The next year, Open Door Community Health Centers, a nonprofit that operates several rural Northern California clinics, offered as a headquarters the big Victorian house on Third Street, which had variously been a trap house, a vacant eyesore and a treatment clinic, for rent at $1 a month. Wilson insists on keeping every surface clean as a surgical table, often furiously wielding a bottle of bleach solution to wipe down counters herself. (When I complain the spray is making me cough, she tells me to open a window). Bright educational posters and memorials to fallen friends cover the walls.
The California Department of Public Health donates supplies, including syringes and naloxone, a drug that reverses the effects of opioids and can halt an overdose in progress. Other supplies, such as tourniquets and condoms, HACHR buys, and volunteers neatly sort into compartmentalized boxes.
Last year, HACHR volunteers and staff counted 2,674 encounters with drug users, slightly more than three times as many as they saw the year before, when they were still an itinerant service. Because there are no ID requirements or other tracking information that might deter a potential consumer, that number includes people who accessed services more than once. The syringe-exchange program began as a “needs-based” effort — if you came in the door, you could get as many clean needles as you asked for. Because there are many places in the hills above Eureka where there is almost no access to doctors, let alone clean needles, there were times when a single person would walk away with 300 needles. “This is a vast rural community that we serve,” says Jessica Smith, HACHR’s program coordinator. “Sometimes we hadn’t seen someone for months. Sometimes someone would be collecting for their entire community.”
After the city council passed the March ordinance, HACHR switched to a one-to-one trade, to the extent that it’s feasible: The federal Occupational Health and Safety Act prohibits the opening of sealed sharps containers to count their contents, so HACHR staff has to count based on estimates of how many sharps fit in a given container. (Eco-Med, the company that processes discarded needles, later verifies the count by weight.) In 2017, 688,390 of the 735,823 needles HACHR distributed came back — a 93.5 percent return rate.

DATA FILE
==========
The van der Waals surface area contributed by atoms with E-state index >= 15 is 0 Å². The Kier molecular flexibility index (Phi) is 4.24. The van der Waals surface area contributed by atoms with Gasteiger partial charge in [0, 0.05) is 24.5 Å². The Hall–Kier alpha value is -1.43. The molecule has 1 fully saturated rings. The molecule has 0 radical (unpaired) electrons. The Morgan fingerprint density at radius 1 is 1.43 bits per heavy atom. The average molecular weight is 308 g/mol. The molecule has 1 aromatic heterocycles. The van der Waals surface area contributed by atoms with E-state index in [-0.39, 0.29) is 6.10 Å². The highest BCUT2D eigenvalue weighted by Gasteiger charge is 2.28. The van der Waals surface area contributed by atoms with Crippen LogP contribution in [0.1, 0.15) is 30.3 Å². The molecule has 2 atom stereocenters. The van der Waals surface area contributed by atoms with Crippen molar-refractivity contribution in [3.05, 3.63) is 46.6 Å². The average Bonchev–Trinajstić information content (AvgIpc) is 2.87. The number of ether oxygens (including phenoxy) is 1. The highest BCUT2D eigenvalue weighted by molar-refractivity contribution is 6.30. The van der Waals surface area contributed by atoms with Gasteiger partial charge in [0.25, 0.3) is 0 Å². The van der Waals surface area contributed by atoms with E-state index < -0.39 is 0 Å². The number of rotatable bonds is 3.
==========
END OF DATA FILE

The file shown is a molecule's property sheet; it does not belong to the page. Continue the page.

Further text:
HACHR is something of a pay-it-forward enterprise for Wilson, who grew up in Terra Bella, a small rural California town in the Sierra Foothills, and early on developed her own problems with drug and alcohol abuse, cycling in and out of drug courts and 12-step programs punctuated by stints in jail. “The [drug court] system was set up to fail,” she says. “Any small thing would put you back in jail.”
After California voters passed Proposition 36 in 2000, redirecting drug offenders into treatment, Wilson struggled with rehabilitation programs that failed to address the mindset of the smart young rebel atheist she was. “Everything was about God,” she says. “And I didn’t believe in God.” Then she met Nickie Chagaris Johnson at a Narcotics Anonymous meeting. “Her husband, Bob, had been in prison for 16 years on a drug charge,” she says. “He got out of prison, and got a Ph.D.” The couple helped her understand that recovery wasn’t about steps, but about guiding principles for how to live. “They taught me that there’s a lot of space in between chaotic drug use and abstinence,” she says.
Most of all, they encouraged her to go to back to school. She began in a certificate program for drug and alcohol counseling at Porterville College, but in her first job at a drug court-authorized counseling facility, one of her clients, a mother of three, was sent back to jail after a urine test came back positive for cannabis. “Being a drug court counselor sucks if you don’t believe in the drug war, if you don’t believe in incarceration,” Wilson says. So with the Johnsons’ “cheerleading” for her, she enrolled in Humboldt State University — first as a psychology major, but quickly switched to sociology. She graduated with a master’s in 2011. “Sociology is all about the ‘isms’ that drive the fight in me,” she says. “It helped me understand that it wasn’t just me being bad. It was a system that was corrupt and fucked. I was responding appropriately.”